Author Topic: rookie who needs help with floaters!  (Read 2020 times)

Offline robdacook

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rookie who needs help with floaters!
« on: March 25, 2013, 08:07:23 PM »
I've been lurking around these forums for awhile now, getting some really great tips from the community. This is a great forum!

I recently switched to all grain brewing, and have done 3 beers that all ended up with A TON of floaters in them. Yellow colored, maybe 2-3 mm in size. Enough of these to cover the surface of my beer. So far the taste doesn't seem to be off, but is there something I'm doing wrong to make these little guys appear?

Here's the recipe for a Kolsch I did that tasted fine, and had a good head, but required a lot of extra work to get rid of these floaters:

8# german pilsen
1# wheat malt
.25 # honey malt

1 oz hallertauer @ 60 min.
.25 oz Saaz @ 15 min.
.25 oz Saaz at 5 min.

mash for 60 min at 155, sparge @ 170 f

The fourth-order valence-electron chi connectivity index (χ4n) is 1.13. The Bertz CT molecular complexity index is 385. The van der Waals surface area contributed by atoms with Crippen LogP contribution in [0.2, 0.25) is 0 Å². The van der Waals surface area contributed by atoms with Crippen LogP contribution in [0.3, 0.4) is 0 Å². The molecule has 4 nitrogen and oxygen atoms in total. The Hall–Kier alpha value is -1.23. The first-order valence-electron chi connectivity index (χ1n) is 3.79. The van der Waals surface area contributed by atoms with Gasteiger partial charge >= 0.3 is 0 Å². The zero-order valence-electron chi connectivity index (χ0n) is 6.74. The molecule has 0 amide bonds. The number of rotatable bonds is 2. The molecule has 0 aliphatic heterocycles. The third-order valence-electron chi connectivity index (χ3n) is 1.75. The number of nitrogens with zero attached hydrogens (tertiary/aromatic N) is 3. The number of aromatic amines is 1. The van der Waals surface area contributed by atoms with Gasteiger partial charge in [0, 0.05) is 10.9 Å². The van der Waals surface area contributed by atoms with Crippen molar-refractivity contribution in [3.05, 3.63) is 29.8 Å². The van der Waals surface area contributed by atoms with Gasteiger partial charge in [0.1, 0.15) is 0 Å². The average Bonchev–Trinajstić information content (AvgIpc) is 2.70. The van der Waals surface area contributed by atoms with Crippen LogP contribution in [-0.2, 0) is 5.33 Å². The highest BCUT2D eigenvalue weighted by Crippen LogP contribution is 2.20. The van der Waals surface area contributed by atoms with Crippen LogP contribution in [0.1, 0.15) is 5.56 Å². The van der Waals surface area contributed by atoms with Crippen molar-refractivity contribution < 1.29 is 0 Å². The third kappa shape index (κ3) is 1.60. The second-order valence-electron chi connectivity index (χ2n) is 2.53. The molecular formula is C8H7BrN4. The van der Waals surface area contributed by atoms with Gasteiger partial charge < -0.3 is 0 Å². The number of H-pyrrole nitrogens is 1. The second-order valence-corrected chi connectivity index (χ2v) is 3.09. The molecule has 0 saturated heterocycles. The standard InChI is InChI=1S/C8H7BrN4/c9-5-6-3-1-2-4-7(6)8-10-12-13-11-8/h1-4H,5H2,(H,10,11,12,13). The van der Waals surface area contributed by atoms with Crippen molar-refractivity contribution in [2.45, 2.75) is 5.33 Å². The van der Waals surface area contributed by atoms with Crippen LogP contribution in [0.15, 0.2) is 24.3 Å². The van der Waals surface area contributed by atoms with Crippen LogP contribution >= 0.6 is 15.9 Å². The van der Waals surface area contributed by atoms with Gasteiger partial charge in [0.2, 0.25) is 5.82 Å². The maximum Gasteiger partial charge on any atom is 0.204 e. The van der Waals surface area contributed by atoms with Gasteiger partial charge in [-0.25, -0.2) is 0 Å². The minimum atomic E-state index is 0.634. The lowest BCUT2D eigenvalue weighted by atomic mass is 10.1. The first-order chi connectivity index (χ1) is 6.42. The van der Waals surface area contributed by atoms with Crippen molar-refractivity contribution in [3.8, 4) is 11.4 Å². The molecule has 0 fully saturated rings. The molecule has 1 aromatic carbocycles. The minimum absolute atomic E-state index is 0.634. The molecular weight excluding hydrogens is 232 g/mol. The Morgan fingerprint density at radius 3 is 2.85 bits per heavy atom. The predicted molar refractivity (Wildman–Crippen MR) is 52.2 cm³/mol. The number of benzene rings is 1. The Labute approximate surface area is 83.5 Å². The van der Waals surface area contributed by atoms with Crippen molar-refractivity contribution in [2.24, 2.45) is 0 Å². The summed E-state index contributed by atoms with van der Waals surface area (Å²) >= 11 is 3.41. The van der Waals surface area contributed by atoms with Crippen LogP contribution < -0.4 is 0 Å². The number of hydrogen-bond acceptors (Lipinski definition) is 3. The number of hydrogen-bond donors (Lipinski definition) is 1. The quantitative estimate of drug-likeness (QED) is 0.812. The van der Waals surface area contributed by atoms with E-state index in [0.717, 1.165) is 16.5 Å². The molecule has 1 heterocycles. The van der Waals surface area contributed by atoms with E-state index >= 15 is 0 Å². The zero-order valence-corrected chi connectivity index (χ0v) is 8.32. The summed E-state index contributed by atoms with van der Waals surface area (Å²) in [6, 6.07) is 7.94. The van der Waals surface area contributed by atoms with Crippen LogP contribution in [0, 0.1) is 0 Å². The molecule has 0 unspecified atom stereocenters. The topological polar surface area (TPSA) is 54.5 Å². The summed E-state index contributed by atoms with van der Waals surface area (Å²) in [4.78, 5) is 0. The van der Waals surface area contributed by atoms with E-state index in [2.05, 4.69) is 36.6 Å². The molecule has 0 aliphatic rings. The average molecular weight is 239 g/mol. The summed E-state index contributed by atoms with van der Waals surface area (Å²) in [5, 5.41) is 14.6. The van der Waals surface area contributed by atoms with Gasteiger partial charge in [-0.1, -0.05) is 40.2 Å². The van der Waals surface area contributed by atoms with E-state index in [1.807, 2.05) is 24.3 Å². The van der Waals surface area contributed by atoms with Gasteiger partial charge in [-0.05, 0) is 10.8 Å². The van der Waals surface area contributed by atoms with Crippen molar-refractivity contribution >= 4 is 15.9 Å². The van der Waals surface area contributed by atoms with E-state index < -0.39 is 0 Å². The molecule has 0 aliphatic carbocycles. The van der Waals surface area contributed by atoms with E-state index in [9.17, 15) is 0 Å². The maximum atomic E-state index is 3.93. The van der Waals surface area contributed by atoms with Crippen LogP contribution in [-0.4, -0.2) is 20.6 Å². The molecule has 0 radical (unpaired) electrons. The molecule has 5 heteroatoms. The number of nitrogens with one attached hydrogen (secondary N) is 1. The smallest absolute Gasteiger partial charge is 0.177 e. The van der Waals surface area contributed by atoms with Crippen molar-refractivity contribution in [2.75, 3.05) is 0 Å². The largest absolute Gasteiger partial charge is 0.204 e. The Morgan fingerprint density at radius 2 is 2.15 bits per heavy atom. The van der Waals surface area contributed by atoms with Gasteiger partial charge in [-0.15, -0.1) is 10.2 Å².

60 min. boil, WL 029 german yeast pitched at 72 f, fermentation kept at approx 62 f for 1 week in fermenter, 3 days in secondary, bottled 2 weeks.

the only issue i had during brewing was my vorlauf took a really long time before the bed settled and let the wort ran clear into my boil pot.

Any suggestions would be appreciated!
« Last Edit: March 25, 2013, 08:09:50 PM by robdacook »

Offline gmac

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Re: rookie who needs help with floaters!
« Reply #1 on: March 25, 2013, 08:14:53 PM »
How are you straining the wort?  If the extra vorlauf is clear, I'd look at my straining method.  If the wort is perfectly clear and then you get "floaters", I have no idea.

Offline robdacook